O’Reilly slams Supervisor Malia Cohen for Sanctuary City immigration policy

Supervisor Malia Cohen featured on the O'Reilly factor.

On Guard column header Joe

San Francisco’s least favorite conservative mouthpiece is mouthing off again, and this time, Bill O’Reilly is targeting Supervisor Malia Cohen.

And what did the Bayview and Potrero Hill neighborhood supervisor do to get on the drooling old-man’s bad side?

She stood up for immigrants in the face of insanity.

As the Examiner has covered, the Board of Supervisors voted Tuesday to affirm The City’s Sanctuary City laws, in a blow to conservatives who wanted to re-write immigrant protections in the wake of Kate Steinle’s death. Sadly, if you’ll recall, she was allegedly killed by a gunshot from Juan Francisco-Lopez Sanchez, an undocumented immigrant released from county jail.

But as Cohen so eloquently pointed out at the board meeting, though Steinle’s death was unfortunate, and awful, one incident does not wipe away a quarter-century of safer immigrant communities – made possible by an effective law.

“We cannot allow one event to dictate twenty five years — twenty five years of our city’s policies towards undocumented immigrants in our city,” she said at the board. “And more importantly, more importantly, we cannot allow hateful conservative news stations to drive how we respond to incidents in our city. I’m not afraid of Fox News and they don’t influence how I make my policy decisions here in San Francisco.”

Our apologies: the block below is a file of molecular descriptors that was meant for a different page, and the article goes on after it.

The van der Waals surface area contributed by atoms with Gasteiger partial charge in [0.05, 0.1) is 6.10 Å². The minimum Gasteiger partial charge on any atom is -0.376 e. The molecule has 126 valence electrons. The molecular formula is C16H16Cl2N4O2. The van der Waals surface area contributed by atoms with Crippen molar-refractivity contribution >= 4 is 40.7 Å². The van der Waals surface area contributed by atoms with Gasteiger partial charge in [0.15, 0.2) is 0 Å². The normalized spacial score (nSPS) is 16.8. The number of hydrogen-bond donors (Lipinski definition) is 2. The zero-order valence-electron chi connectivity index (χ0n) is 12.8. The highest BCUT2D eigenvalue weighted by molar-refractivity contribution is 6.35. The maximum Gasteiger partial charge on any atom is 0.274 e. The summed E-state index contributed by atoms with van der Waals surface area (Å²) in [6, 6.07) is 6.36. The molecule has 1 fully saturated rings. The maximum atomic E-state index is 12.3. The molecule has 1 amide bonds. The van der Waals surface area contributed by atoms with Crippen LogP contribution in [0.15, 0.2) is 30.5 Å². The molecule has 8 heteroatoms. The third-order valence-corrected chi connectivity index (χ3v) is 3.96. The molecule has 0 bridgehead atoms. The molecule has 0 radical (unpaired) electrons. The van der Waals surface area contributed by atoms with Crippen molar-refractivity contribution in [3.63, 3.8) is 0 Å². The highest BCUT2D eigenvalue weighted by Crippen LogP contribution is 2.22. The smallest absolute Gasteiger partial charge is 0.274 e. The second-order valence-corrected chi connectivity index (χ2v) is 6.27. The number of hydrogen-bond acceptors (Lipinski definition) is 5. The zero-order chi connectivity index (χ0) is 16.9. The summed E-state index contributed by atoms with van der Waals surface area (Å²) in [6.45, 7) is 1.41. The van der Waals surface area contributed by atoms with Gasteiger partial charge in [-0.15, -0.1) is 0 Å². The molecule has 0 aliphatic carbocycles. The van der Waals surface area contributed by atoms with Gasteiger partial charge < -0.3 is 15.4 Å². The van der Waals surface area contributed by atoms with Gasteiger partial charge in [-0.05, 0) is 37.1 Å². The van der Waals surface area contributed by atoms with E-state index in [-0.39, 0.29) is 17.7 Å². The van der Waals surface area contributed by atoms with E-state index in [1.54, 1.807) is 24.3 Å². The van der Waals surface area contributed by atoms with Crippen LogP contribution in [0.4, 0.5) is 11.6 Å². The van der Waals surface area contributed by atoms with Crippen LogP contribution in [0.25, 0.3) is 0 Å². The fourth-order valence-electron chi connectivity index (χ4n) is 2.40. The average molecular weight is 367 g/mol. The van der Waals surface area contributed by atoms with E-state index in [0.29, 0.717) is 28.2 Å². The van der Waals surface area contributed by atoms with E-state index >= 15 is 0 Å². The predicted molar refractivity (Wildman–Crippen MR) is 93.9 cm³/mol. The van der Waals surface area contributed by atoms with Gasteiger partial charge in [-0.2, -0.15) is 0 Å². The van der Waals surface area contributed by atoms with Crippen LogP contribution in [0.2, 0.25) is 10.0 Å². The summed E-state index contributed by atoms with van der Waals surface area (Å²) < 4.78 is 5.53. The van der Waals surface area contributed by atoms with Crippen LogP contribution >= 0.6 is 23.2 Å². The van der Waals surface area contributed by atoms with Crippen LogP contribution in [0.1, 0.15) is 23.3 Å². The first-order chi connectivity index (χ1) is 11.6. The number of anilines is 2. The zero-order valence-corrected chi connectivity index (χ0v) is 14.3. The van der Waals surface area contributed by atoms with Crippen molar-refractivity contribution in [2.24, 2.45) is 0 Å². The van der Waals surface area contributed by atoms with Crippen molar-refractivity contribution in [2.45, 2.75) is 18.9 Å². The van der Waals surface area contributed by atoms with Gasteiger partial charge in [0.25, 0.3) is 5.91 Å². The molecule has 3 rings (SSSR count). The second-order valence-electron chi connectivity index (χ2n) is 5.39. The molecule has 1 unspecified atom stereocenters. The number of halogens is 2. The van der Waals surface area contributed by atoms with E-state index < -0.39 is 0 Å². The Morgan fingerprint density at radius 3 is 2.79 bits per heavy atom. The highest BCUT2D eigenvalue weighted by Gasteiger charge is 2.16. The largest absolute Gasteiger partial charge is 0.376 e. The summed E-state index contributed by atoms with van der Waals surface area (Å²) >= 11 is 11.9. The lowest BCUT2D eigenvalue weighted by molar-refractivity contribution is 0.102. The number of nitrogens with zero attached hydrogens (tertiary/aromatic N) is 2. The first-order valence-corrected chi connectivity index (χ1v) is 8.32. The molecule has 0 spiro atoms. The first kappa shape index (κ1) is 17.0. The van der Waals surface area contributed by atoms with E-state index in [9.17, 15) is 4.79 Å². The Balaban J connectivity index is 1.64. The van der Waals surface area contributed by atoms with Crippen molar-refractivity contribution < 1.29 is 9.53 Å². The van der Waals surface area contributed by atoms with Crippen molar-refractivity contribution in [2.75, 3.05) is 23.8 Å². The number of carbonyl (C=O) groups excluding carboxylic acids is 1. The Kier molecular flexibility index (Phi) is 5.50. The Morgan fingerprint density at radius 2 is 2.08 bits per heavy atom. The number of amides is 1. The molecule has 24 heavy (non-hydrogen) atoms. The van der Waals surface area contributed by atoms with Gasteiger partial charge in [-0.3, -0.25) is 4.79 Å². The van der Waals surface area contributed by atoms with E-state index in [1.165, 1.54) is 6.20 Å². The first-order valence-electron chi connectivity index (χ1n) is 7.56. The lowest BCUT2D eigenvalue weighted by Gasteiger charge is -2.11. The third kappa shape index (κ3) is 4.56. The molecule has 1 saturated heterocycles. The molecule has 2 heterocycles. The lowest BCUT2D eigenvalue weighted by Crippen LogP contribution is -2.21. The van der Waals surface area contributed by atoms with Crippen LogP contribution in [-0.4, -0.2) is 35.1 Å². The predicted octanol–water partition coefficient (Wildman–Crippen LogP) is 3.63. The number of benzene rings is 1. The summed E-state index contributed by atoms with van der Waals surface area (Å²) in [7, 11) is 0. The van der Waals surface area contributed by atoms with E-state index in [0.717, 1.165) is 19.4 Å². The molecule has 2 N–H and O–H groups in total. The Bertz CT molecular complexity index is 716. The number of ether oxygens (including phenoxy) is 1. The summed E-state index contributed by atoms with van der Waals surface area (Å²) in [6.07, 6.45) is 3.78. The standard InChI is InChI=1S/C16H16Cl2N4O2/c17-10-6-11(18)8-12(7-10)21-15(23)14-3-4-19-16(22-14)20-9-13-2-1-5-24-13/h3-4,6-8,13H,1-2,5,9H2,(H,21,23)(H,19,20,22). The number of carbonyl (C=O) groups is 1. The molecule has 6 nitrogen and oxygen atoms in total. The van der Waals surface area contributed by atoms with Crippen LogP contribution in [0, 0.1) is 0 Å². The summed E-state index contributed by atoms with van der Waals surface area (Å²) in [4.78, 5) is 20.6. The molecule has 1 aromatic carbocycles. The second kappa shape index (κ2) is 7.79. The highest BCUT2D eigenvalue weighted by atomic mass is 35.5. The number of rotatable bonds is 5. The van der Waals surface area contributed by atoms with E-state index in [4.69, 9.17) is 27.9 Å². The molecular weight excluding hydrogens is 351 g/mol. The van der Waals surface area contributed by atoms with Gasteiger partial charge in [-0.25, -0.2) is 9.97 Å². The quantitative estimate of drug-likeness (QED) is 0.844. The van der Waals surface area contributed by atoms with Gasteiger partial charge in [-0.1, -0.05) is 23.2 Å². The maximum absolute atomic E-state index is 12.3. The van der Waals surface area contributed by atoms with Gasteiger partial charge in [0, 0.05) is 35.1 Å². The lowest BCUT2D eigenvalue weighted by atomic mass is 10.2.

On the O’Reilly factor last night, the blithering conservative pinhead (to use his choice in words) blasted Cohen by name.

Above, O’Reilly’s segment on Sanctuary City.

“That woman is a disgrace, and if I were the attorney general of the United States, I would immediately place her under arrest,” he said. “I might not win the case, but I would send a message to all subversive office holders in this country, that if you do not obey federal law, you yourself will be prosecuted.”

He calls San Francisco “hopeless” for releasing a seven-time felon, completely glossing over the fact that none of those felonies were violent – if they were violent, that would dictate different action on the part of San Francisco.

Of course, glossing over facts is the usual O’Reilly method – “pinhead,” indeed.

Thankfully, O’Reilly isn’t attorney general, or even a low level-political flunky. He’s just a mouthpiece, and a poor one at that.

Cohen declined to comment, saying “Responding to these comments would take away from the issue and set up a philosophical fight, separate from the real policy issue at hand. I do not see the benefit in continuing the debate.”

On Guard prints the news and raises hell each week. Email him at joe@sfexaminer.com.

Just Posted

Fire department drill finds traffic around Chase Arena could slow response time

For years, some have feared the future home of the Golden State… Continue reading

Did Scoot ‘redline’ SF neighborhoods? Chinatown group says ‘we asked for it’

The talk of the transportation world is a Los Angeles Times story… Continue reading

New hires solve SF school crossing guard shortage — for now

San Francisco has gone on a school crossing guard-hiring binge, hoping to… Continue reading

SF sets a high bar for Lyft on electric bike rentals

Newly spelled out city requirements could open the door for other e-bike providers

Supervisor floats 2020 ballot measure to boost sheriff oversight

Walton calls Hennessy plan for independent investigations a ‘good start’ but wants more

Most Read